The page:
Day 15: Methotrexate given orally
Day 22: Methotrexate given orally
(This basically now repeats itself twice, but without the LP)
Day 29: Vincristine via port, Methotrexate given orally
Days 29-33: Dexamethasone (steroid) given orally
Day 36: Methotrexate given orally
Day 43: Methotrexate given orally
Day 50: Methotrexate given orally
Day 57: Vincristine via port, Methotrexate given orally
Days 57-61: Dexamethasone (steroid) given orally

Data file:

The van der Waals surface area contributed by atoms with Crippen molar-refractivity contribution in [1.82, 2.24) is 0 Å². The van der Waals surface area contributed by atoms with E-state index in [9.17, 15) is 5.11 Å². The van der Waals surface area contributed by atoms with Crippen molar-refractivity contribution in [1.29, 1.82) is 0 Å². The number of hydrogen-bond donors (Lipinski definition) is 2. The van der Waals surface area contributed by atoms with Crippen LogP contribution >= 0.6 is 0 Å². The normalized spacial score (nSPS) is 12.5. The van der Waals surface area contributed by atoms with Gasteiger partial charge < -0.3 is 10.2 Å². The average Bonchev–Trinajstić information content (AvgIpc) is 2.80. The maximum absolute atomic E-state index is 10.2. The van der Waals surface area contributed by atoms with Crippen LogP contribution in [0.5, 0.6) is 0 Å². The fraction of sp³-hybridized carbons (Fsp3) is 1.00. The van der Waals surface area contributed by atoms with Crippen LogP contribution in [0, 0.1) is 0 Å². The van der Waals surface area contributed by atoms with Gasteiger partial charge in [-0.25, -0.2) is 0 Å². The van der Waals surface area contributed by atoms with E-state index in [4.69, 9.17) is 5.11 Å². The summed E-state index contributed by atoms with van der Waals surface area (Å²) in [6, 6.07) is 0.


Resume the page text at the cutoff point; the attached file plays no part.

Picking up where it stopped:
Day 64: Methotrexate given orally
Day 71: Methotrexate given orally
Day 78: Methotrexate given orally
Days 1-84: Mercaptopurine given orally
Day 85 starts the cycle over and becomes Day 1 again.

Then, this entire (almost) 3 month cycle will repeat itself until Ellie is done with treatment on June 9, 2018.

I know that seems complicated. But, we've now settled into a groove, and it is not so bad. Basically, she goes into the hospital once a month, and every third visit she gets a lumbar puncture. The rest of her chemo is given at home.